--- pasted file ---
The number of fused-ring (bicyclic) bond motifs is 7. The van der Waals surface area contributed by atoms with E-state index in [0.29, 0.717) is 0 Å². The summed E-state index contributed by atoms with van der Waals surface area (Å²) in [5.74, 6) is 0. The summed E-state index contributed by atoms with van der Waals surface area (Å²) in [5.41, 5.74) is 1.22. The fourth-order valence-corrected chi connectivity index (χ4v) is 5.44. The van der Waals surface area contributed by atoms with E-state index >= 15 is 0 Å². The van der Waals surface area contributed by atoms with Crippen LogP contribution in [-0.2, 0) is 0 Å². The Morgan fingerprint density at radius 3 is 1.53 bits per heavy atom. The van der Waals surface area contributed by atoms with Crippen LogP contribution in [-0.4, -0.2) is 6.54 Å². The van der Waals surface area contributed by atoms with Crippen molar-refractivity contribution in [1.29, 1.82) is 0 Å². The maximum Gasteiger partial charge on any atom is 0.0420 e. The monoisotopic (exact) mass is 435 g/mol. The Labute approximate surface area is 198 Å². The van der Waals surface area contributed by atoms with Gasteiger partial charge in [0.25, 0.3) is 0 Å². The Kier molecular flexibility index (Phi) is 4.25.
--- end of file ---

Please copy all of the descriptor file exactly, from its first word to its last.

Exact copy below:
The number of fused-ring (bicyclic) bond motifs is 7. The van der Waals surface area contributed by atoms with E-state index in [0.29, 0.717) is 0 Å². The summed E-state index contributed by atoms with van der Waals surface area (Å²) in [5.74, 6) is 0. The summed E-state index contributed by atoms with van der Waals surface area (Å²) in [5.41, 5.74) is 1.22. The fourth-order valence-corrected chi connectivity index (χ4v) is 5.44. The van der Waals surface area contributed by atoms with E-state index >= 15 is 0 Å². The van der Waals surface area contributed by atoms with Crippen LogP contribution in [-0.2, 0) is 0 Å². The Morgan fingerprint density at radius 3 is 1.53 bits per heavy atom. The van der Waals surface area contributed by atoms with Crippen LogP contribution in [-0.4, -0.2) is 6.54 Å². The van der Waals surface area contributed by atoms with Crippen molar-refractivity contribution in [1.29, 1.82) is 0 Å². The maximum Gasteiger partial charge on any atom is 0.0420 e. The monoisotopic (exact) mass is 435 g/mol. The Labute approximate surface area is 198 Å². The van der Waals surface area contributed by atoms with Gasteiger partial charge in [0.25, 0.3) is 0 Å². The Kier molecular flexibility index (Phi) is 4.25.